• Image of swamp, bayou, and marsh

    Jean Lafitte

    National Historical Park and Preserve Louisiana

Investigators in Action

Right now, somewhere in the world, a Jean Lafitte investigator is at work. That investigator might be a scientist hip-deep in the swamp, setting up a camera to see what mammals use that habitat. It might be a high school student online, searching for details on a Battle of New Orleans soldier's life. It might be you at the Barataria Preserve or at Chalmette Battlefield and Chalmette National Cemetery, keeping track of the birds you've seen and stopping by the site's visitor center to enter your sightings on the eBird Trail Tracker kiosk.

Find out what Jean Lafitte investigators are doing, what they've learned, and how you can get involved!

 
Coyote in dark woods

This coyote had its picture taken with a motion-triggered camera during the earlier mammal survey.

Craig Hood

Did Hurricanes Katrina and Rita in 2005 affect the 25 mammal species of the Barataria Preserve? Dr. Craig Hood is trying to find out! Using his pre-Katrina study as a benchmark, Dr. Hood is looking high (for bats) and low (for mice) and everywhere in between. Follow the links to find out about his current study and learn about the 2003-2005 study. If you visit the Barataria Preserve and see a mammal, be sure to stop at the visitor center and share your sightings. The study findings include:

  • Seven species of bats roosting in trees and in Spanish moss and an evening bat (Nycticeius humeralis) maternal colony inside one of the park's bridges.
  • Large populations of coyotes (Canis latrans) and nine-banded armadillos (Dasypus novemcinctus)---both of which have only recently extended their range into southeast Louisiana.
  • Increased presence of bobcats (Lynx rufus).
  • Large populations of white-tailed deer (Odocoileus virginianus) and invasive feral hogs (Sus scrofa), both of which present management concerns for the park.
 

Why does it matter when a red maple tree blooms in the spring? Students funded by the National Science Foundation and the George Wright Society found out when they participated in a Nature's Notebook program at the Barataria Preserve.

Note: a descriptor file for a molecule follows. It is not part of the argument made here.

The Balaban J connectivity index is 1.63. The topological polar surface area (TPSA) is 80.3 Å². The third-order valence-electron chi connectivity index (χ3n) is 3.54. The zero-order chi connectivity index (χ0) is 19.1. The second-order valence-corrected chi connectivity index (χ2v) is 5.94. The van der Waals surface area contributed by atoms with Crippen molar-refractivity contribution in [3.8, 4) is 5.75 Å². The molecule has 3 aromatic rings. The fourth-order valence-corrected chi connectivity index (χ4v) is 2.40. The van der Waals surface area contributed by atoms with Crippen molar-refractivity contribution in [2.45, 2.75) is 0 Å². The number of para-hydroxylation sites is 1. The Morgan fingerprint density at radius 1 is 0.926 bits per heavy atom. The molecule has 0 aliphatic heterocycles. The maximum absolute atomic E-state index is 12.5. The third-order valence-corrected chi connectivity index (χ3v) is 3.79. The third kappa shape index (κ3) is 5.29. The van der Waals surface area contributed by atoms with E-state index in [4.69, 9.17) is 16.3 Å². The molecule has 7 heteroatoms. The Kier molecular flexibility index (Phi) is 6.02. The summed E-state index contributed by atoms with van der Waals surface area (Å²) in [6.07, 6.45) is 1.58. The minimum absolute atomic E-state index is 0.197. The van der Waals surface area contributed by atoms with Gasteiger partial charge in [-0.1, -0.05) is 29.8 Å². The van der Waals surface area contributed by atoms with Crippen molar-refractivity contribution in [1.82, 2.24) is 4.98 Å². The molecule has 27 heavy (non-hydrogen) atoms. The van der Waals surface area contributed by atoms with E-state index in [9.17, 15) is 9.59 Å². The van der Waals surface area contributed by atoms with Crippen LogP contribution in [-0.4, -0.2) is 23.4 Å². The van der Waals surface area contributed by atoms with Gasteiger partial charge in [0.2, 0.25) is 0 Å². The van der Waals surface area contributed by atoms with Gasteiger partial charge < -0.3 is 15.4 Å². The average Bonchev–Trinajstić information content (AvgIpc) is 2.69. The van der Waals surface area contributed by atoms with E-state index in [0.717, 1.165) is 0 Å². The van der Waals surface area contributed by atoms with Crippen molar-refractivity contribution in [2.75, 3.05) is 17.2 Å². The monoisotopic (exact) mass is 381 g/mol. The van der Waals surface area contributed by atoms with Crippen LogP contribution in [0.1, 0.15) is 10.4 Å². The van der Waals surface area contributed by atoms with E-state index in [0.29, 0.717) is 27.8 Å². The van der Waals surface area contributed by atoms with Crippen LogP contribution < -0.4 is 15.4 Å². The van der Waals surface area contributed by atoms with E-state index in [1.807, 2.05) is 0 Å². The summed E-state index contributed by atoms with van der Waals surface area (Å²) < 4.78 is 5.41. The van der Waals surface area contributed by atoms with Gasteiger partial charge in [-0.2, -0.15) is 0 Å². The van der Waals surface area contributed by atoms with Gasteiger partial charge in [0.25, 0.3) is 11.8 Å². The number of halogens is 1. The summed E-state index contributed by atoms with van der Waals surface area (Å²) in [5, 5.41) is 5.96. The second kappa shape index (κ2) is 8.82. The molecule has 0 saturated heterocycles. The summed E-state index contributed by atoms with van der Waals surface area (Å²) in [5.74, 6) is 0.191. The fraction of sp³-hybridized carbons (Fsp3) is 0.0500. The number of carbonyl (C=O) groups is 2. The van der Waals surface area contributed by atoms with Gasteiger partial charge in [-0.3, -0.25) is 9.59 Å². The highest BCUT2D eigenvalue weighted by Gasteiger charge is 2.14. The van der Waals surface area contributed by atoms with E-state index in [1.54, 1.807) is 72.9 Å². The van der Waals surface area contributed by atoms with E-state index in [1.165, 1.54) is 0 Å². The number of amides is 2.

Dragonfly larvae monitoring

Summer campers learn how to measure dragonfly larvae from Jean Lafitte's Student Conservation Association interns.

In summer 2013, Jean Lafitte became part of a group of 24 national parks studying dragonfly larvae as biosentinels (indicators) of methyl mercury in freshwater foodwebs. Participants in the preserve's Science & Stewardship Camp now work with college interns from the Student Conservation Association and park staff to conduct the study each summer. Everyone has a blast observing the dragonfly larvae, which look like alien creatures. Although dragonfly larvae are carnivores, mercury---a toxic heavy metal---can build up in them when they eat something that's been eating vegetation (mercury can be absorbed by plants as part of their nutrient cycle). If something eats the dragonfly, and then something eats what ate the dragonfly, mercury can continue up the food chain. Those at the top---like eagles, alligators, or humans---can become very sick if they ingest mercury. Dragonflies are a good biosentinel to indicate mercury in the food chain because there are a lot of them and they are easy to catch and study.


In May 2013, over 3,000 people gathered at Jean Lafitte's Barataria Preserve for a BioBlitz---a 24-hour inventory of as many living things as possible. Volunteer scientists, staff from the National Park Service and National Geographic, students on school field trips, and interested community members hiked, paddled, cruised, and crawled through the preserve. See what they found and discover links to more recent BioBlitzes, videos, and more.

Did You Know?